Trouble sleeping, heartburn, nausea and coughing -- yup, it’s safe to say that acid reflux is no fun! But the first defense against the symptoms of acid reflux is your lifestyle, and specifically the foods that make up your diet. While everyone has different acid reflux triggers -- and you’ll need to adjust your diet to accommodate yours -- these foods may help ease your symptoms, especially if you eat them instead of common acid reflux triggers.
The first rule of eating for acid reflux is to get back to basics -- and that means focusing on plain water. Good ol’ H2O helps dilute the acid in your stomach to suppress acid reflux flare-ups. Oh, and it’s great for you overall, helping support everything from healthy brain function to detoxification. Sip flat water instead of the fizzy stuff, since carbonated drinks can worsen your symptoms.
If you need a bit more flavor with your water, try one of these ultra-refreshing combinations. Just omit the peppermint or ginger to make them acid reflux friendly.
Let’s be honest -- if you’re used to a cup of coffee or black tea every day, sipping plain water all the time just won’t cut it. And while coffee and black tea both worsen acid reflux, which may make them a no-go in your diet, herbal teas generally help ease your symptoms. Pick a gentle blend, like rooibos, chamomile or fruit teas, and avoid mint teas.
Flex your culinary muscles by making your own tea using fresh herbs -- we've got your go-to guide right here!
Veggies, Veggies, Veggies!
Eating healthy may actually feel easier on an acid reflux diet since you can load up your plate with vegetables! While acidic tomatoes are off the table, and so are higher-fat fried vegetables (sorry, fries don’t help!) the vast majority of veggies are acid reflux friendly. Spinach, mushrooms, squash, potatoes, eggplant — they're all on the table (literally and figuratively). Include a few of your faves at every meal, and try one of these delicious veggie-packed recipes to get you started.
Berries, Melons and Bananas
More good news: you can include lots of delicious fruit and keep your acid reflux in check! Berries, melons and bananas are your best bets for controlling acid reflux, since they’re easy on your stomach and they’re not acidic. Just avoid citrus fruits -- their high acid content may worsen your symptoms.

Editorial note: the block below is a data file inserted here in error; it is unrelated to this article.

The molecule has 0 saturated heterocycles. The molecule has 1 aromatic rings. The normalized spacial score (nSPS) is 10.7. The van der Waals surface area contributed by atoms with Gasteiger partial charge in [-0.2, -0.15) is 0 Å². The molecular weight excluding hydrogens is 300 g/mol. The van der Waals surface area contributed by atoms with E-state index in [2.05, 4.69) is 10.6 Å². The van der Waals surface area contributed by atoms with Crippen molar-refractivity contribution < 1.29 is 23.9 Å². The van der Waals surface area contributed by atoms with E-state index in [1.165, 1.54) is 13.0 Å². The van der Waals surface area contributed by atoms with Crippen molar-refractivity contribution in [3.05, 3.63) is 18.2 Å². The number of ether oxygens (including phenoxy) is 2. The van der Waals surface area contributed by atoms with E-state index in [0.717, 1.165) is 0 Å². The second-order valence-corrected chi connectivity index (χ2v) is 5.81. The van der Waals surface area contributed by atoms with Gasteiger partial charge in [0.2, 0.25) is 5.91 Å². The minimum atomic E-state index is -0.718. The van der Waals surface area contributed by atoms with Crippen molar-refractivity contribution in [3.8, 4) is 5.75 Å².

While saturated fat isn’t really the nutritional pariah it once was, you should still avoid concentrated sources of fat if you have acid reflux -- and that includes full-fat dairy. Since fat is tough to digest, it increases your stomach acid levels, worsening your symptoms. Stick to skim milk, nonfat yogurt (try this guide to make Greek yogurt!). Opt for low-fat cheese and eat it in moderation to control your acid reflux.
Lean Fish and Poultry
Another common source of fat? Meat and fish. Control your acid reflux by opting for the leanest fish and poultry options possible: white fish (like tilapia and sole) and boneless, skinless turkey and chicken breast.
OK -- so you’re probably not planning to drink broth on a regular basis (unless you’re into the bone broth trend) but including broth in your cooking is one of the best ways to help acid reflux. Use a few tablespoons of broth in place of oil when you saute meat and veggies to keep your fat intake low, and cook grains (like rice) in broth to add flavor without the need for butter or oil. Go for classic low-sodium broth from the store, or get creative and make your own vegetable broth at home.
Other Diet Tips to Try
While filling your diet with these foods may help control your symptoms, there’s more you can do to keep acid reflux in check.
- Eat several small meals throughout the day instead of filling up on three square meals a day -- especially right before bed, when you’re most likely to experience symptoms.
- Avoid creamy and fried foods.
- Choose to bake, steam, roast or sauteed foods
-- cooking options that don’t require adding oil.
- Keep your food mild,
since adding lots of spice might trigger acid reflux.
- Steer clear of chewing gum or sucking hard candies between meals, as both can up your
stomach acid production.
Need help controlling acid reflux? Don’t hesitate to seek help from a doctor or nutritionist -- they can help analyze your diet to identify your individual triggers and help you avoid them.